The year the Academy Awards went to The Oscars
Almost unnoticed (until now), this weekend’s Oscars have undergone a degree of sly rebranding. Last year, posters and official notifications referred to the ceremony as the “84th Academy Awards”. That formula appeared on this year’s promotional material until about three weeks ago, when the number “85” was shuffled away with the gongs’ official title. It seems that we are now looking forward to “The Oscars”.
Earlier this week, Neil Meron, co-producer of the telecast, confirmed the suspected remarketing. “We’re rebranding it,” he told The Wrap. “We’re not calling it ‘the 85th annual Academy Awards’, which keeps it mired somewhat in a musty way. It’s called ‘The Oscars’.”
Sure enough, the latest poster features Seth MacFarlane, Sunday’s host, clutching an award beneath those two words. Press releases now use the phrase “Oscars for outstanding film achievements of 2012”, rather than “the 85th Academy Awards”.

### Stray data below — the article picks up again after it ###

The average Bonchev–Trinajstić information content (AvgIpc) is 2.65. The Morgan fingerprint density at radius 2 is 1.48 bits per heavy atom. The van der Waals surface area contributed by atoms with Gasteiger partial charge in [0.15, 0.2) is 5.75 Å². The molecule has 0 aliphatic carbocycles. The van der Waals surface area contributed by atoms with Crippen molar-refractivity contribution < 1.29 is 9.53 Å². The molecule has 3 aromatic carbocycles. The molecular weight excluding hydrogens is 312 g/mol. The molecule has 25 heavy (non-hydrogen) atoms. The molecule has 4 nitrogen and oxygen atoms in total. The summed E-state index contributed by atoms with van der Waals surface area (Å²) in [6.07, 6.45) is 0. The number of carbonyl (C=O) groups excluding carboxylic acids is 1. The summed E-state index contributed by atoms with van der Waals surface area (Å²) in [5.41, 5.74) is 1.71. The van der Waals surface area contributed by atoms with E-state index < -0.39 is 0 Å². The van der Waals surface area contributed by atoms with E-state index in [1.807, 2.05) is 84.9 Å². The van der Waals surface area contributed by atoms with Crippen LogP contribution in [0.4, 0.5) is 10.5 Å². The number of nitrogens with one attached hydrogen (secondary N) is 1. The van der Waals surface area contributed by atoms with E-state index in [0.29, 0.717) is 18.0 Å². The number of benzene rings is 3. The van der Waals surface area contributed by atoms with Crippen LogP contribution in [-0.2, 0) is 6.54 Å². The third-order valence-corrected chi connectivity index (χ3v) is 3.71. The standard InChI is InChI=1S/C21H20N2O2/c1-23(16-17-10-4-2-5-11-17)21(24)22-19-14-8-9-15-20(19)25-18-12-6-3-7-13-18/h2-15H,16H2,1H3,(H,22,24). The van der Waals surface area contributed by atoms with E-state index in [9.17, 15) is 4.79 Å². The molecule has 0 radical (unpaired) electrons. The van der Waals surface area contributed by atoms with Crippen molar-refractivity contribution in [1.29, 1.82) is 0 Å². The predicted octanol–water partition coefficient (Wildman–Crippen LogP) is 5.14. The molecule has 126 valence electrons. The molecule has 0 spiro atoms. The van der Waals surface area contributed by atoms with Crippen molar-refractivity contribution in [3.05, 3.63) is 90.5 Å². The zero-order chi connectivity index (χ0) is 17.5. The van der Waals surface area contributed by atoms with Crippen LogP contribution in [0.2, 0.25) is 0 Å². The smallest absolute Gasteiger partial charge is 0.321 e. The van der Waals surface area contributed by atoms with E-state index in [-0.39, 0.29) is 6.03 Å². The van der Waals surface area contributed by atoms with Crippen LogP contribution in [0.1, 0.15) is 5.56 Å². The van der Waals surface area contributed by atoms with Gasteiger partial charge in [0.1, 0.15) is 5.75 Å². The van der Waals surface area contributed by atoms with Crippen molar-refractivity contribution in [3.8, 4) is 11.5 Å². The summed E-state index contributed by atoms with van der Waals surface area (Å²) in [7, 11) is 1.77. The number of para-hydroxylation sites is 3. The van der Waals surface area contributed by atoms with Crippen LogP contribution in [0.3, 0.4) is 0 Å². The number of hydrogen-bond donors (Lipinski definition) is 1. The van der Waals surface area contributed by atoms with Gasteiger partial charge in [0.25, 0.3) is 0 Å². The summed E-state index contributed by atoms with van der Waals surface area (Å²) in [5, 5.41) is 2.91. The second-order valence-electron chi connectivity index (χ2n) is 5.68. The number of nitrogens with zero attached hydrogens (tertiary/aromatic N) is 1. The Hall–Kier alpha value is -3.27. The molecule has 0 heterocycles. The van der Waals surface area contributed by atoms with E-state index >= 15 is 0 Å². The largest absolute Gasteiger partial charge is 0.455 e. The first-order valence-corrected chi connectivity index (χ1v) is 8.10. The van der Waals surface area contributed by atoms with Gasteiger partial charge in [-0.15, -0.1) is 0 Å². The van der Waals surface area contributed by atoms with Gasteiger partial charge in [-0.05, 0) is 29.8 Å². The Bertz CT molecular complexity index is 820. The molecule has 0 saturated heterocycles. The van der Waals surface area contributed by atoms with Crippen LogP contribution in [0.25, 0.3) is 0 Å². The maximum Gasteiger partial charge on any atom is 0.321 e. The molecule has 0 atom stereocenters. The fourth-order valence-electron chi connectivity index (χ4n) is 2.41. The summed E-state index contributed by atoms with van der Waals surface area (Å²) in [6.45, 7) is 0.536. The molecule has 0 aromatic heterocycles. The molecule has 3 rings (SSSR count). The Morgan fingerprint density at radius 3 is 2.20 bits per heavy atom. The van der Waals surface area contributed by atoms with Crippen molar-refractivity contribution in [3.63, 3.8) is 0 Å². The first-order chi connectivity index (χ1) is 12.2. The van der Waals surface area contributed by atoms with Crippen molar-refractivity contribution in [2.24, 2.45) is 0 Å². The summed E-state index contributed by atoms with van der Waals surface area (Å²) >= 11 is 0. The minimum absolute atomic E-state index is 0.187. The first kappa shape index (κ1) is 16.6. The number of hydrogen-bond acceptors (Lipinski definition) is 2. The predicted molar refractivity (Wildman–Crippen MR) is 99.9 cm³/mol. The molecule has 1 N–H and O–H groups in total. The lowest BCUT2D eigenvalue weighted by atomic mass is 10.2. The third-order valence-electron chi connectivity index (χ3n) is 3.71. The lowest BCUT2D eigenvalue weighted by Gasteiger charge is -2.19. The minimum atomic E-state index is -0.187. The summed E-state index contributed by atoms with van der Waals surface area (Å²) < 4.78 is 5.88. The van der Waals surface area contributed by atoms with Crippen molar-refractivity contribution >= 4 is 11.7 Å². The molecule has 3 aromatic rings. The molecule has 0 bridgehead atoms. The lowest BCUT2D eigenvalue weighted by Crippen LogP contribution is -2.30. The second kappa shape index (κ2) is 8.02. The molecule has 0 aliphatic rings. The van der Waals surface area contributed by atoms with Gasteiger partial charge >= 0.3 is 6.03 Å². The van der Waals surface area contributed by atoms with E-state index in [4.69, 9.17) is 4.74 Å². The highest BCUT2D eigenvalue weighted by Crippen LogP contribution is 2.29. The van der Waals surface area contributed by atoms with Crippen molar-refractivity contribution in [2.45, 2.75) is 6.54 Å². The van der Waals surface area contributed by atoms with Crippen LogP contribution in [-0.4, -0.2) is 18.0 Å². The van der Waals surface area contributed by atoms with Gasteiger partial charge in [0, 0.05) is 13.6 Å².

It’s hardly a massive break with history, but it does look as little as if the Academy is trying to echo the language of noisier awards such as the stupid Grammies.
As we move into the final furlong, Ben Affleck’s Argo – despite not securing a best director nomination – now looks close to unbeatable. It is hard to see anyone other than Steven Spielberg or Ang Lee taking home the director’s statuette.
If Argo does triumph, then we should see one of those two film-makers repeat the unwelcome feat of winning best director for a film that doesn’t take the top prize. Neither Lee’s Brokeback Mountain nor Spielberg’s Saving Private Ryan converted the megaphone statuette into a best film ornament.
Gold-fingered: Seth MacFarlane is the Oscar ringmaster